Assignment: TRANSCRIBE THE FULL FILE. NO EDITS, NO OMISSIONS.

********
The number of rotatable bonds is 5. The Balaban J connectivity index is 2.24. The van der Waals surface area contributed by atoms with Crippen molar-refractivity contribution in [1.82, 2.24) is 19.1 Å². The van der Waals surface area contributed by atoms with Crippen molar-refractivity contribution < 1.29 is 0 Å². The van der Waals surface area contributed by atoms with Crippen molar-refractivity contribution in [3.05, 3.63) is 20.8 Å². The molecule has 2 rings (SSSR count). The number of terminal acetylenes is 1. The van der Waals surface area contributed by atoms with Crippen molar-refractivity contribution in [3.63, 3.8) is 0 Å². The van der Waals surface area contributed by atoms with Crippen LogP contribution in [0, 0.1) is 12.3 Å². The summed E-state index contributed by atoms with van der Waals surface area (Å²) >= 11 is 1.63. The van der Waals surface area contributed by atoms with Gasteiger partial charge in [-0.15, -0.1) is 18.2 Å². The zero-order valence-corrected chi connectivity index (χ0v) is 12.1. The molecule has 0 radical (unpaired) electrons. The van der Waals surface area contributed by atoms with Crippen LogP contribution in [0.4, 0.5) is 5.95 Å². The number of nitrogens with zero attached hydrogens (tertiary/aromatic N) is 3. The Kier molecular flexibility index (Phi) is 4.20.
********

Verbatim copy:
The number of rotatable bonds is 5. The Balaban J connectivity index is 2.24. The van der Waals surface area contributed by atoms with Crippen molar-refractivity contribution in [1.82, 2.24) is 19.1 Å². The van der Waals surface area contributed by atoms with Crippen molar-refractivity contribution < 1.29 is 0 Å². The van der Waals surface area contributed by atoms with Crippen molar-refractivity contribution in [3.05, 3.63) is 20.8 Å². The molecule has 2 rings (SSSR count). The number of terminal acetylenes is 1. The van der Waals surface area contributed by atoms with Crippen molar-refractivity contribution in [3.63, 3.8) is 0 Å². The van der Waals surface area contributed by atoms with Crippen LogP contribution in [0, 0.1) is 12.3 Å². The summed E-state index contributed by atoms with van der Waals surface area (Å²) >= 11 is 1.63. The van der Waals surface area contributed by atoms with Gasteiger partial charge in [-0.15, -0.1) is 18.2 Å². The zero-order valence-corrected chi connectivity index (χ0v) is 12.1. The molecule has 0 radical (unpaired) electrons. The van der Waals surface area contributed by atoms with Crippen LogP contribution in [0.4, 0.5) is 5.95 Å². The number of nitrogens with zero attached hydrogens (tertiary/aromatic N) is 3. The Kier molecular flexibility index (Phi) is 4.20.